Julia: I was intrigued by it as a business, but also because of the added health benefits. Being an older mom with two little kids, those health benefits were meaningful to me in being a part of the solution to today’s nutrition challenges in a win-win way. It’s a full-time effort, a full-time passion but it does have to make economic sense.
Joshua: I had been buying into the citrus industry since the early ‘80s when my father was still alive ––– acquiring and operating groves intermittently. When I moved back to Central Florida from South Florida in the early 2000s, I began to acquire more groves. Before meeting the McLeans, I was already curious about organic. If you’re going to be into the farming world, then I believe organic is a responsible growing method. Again, when you have younger ones, it can cause you to refocus in ways that you might not of otherwise thought about. So that was a motivator for us: how do you engage and engage responsibly?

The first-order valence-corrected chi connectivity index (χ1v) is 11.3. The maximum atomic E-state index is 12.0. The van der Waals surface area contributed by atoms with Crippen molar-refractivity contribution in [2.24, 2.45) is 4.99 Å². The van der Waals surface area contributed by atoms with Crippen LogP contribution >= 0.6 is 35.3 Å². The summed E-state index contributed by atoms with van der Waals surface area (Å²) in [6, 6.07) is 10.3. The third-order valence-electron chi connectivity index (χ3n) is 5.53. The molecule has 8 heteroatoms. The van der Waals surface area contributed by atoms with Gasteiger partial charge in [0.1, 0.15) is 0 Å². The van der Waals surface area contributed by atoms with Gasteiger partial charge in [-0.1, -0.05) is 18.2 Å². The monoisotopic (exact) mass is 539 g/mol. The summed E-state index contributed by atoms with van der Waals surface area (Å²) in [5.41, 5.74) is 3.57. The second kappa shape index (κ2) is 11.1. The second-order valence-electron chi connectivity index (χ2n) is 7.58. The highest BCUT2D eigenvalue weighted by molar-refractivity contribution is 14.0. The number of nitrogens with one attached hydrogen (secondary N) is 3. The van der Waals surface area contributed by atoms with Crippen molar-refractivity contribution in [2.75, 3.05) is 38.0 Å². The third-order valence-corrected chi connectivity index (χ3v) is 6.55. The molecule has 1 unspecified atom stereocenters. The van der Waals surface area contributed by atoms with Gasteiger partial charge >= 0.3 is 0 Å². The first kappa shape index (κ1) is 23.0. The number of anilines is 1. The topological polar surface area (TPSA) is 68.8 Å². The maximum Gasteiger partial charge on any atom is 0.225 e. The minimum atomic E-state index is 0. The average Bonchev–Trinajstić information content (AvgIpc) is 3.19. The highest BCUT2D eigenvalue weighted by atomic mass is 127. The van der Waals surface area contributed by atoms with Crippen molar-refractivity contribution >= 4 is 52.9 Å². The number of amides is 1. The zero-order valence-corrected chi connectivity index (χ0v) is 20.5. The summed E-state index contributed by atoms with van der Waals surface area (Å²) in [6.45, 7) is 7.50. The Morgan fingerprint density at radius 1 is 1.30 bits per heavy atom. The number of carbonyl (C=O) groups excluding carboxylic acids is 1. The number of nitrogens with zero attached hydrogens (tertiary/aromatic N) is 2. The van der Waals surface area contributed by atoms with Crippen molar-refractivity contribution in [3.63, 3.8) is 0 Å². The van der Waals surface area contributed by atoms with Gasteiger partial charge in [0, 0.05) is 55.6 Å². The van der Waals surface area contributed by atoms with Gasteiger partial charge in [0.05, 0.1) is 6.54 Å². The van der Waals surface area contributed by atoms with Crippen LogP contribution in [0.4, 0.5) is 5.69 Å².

UM: What is it ever a question that you would have been conventional?
Joshua: As a matter of fact, I started out conventional. And that’s all I knew when I started out back in the ‘80s.
UM: How many acres did you have back then?
Joshua: When I first started out, I had about 40 acres, but they were decimated in the freeze.
UM: After the freezes in the ‘80s, did you take a break from farming?
Joshua: I did and sold off some of those groves to developers. I got back into farming in earnest in the early 2000s.
UM: So early 2000s is when you got serious about organic as well?
Joshua: Yes, we started the transition process for Julglo Groves in 2004 and it was certified organic in 2007.
UM: Did Uncle Matt’s seek you out or did you seek them?
Joshua: We sought them. We were with a provider who did grove care and marketing for us, but the focus was conventional. When we started to look around when we decided to transition to organic, Julia’s dad mentioned the McLean family and Julia had gone to school with several McLeans and knew the family. So we contacted them and over time, as we began to convert our groves to organic, we developed the relationship we have today.